Review – Stories for Chip: A Tribute to Samuel R. Delany

Posted: November 29, 2015 in Reviews - TV, movie, book and whatever
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(Disclosure: I received an electronic review copy via NetGalley.)

Stories for Chip brings together outstanding authors inspired by a brilliant writer and critic, Science Fiction Writers of America Grandmaster Samuel R. “Chip” Delany. Award-winning SF luminaries such as Michael Swanwick, Nalo Hopkinson, and Eileen Gunn contribute original fiction and creative nonfiction. From surrealistic visions of bucolic road trips to erotic transgressions to mind-expanding analyses of Delany’s influence on the genre—as an out gay man, an African American, and possessor of a startlingly acute intellect—this book conveys the scope of the subject’s sometimes troubling, always rewarding genius. Editors Nisi Shawl and Bill Campbell have given Delany and the world at large, a gorgeous, haunting, illuminating, and deeply satisfying gift of a book.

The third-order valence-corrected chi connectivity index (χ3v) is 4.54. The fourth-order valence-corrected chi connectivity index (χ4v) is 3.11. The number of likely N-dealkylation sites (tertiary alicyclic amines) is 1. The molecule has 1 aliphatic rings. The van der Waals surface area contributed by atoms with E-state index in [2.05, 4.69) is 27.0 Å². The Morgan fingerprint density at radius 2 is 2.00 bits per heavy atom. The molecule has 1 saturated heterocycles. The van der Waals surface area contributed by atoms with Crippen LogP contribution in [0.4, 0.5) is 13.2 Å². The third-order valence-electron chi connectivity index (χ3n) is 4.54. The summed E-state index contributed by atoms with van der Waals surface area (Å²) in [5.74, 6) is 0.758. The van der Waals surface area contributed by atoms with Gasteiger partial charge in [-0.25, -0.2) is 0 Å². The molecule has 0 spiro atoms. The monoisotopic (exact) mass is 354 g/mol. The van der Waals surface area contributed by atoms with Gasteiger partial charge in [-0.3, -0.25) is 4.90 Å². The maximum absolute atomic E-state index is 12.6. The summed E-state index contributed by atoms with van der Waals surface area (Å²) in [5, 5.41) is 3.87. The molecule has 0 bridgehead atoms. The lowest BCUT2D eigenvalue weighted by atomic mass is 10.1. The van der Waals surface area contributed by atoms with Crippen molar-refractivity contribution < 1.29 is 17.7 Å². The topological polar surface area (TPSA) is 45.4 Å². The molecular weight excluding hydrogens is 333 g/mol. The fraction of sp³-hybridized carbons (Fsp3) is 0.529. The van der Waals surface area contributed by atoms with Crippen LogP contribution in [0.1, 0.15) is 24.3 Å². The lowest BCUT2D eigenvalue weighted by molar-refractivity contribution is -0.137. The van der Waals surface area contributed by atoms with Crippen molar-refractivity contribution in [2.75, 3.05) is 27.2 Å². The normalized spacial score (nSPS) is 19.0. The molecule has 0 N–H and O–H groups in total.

* * * *

As the blurb says, the short works within Stories for Chip cover a wide scope of styles, sub-genres and themes, whilst staying true to the overall vision. You’ll find everything from erotic horror to space drama to chilling dystopias to non-specfic slices of life. The essays range from scholarly to deeply personal.

Standout favourite  for me is the first story, Billy Tumult by Nick Harkaway. It’s fun, clever and inventive. I also particularly enjoyed the steampunk-flavoured Jamaica Ginger by Nalo Hopkinson and Nisi Shawl with its resourceful young heroine.

Be warned: This is by no means a lightweight read.As a relatively uneducated reader with little familiarity with Delany’s work, I found some of the stories and essays difficult to appreciate. By all accounts, Delany is an exceptionally intelligent man, and this lofty intellect is reflected in the contents of this anthology. For an example, here is a one sentence excerpt from Hal Duncan’s An Idyll in Erehwyna

Poesis is the suppositional calculus, notated not in symbol but in stance: epistemic, alethic, deontic, boulomaic.

(Please tell me I’m not the only reader who has no idea what the previous sentence means!)

A second warning: Don’t let this put you off. It does no harm to stretch your brain every now and again.


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